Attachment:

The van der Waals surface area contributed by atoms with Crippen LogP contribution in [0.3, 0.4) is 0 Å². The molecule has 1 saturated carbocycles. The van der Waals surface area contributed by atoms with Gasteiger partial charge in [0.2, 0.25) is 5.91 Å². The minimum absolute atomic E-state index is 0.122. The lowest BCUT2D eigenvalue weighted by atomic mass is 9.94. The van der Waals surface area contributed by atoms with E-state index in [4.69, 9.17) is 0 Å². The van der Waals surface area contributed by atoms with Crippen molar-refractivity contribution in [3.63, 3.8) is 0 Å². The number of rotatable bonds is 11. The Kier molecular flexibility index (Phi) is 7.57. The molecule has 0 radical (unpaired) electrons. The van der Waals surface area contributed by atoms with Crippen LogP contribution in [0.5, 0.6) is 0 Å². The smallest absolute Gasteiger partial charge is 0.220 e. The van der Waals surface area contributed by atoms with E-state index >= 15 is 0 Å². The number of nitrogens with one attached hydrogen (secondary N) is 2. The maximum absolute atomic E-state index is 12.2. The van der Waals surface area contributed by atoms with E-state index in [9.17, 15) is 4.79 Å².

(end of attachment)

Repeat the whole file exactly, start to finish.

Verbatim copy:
The van der Waals surface area contributed by atoms with Crippen LogP contribution in [0.3, 0.4) is 0 Å². The molecule has 1 saturated carbocycles. The van der Waals surface area contributed by atoms with Gasteiger partial charge in [0.2, 0.25) is 5.91 Å². The minimum absolute atomic E-state index is 0.122. The lowest BCUT2D eigenvalue weighted by atomic mass is 9.94. The van der Waals surface area contributed by atoms with E-state index in [4.69, 9.17) is 0 Å². The van der Waals surface area contributed by atoms with Crippen molar-refractivity contribution in [3.63, 3.8) is 0 Å². The number of rotatable bonds is 11. The Kier molecular flexibility index (Phi) is 7.57. The molecule has 0 radical (unpaired) electrons. The van der Waals surface area contributed by atoms with Crippen LogP contribution in [0.5, 0.6) is 0 Å². The smallest absolute Gasteiger partial charge is 0.220 e. The van der Waals surface area contributed by atoms with E-state index >= 15 is 0 Å². The number of nitrogens with one attached hydrogen (secondary N) is 2. The maximum absolute atomic E-state index is 12.2. The van der Waals surface area contributed by atoms with E-state index in [9.17, 15) is 4.79 Å².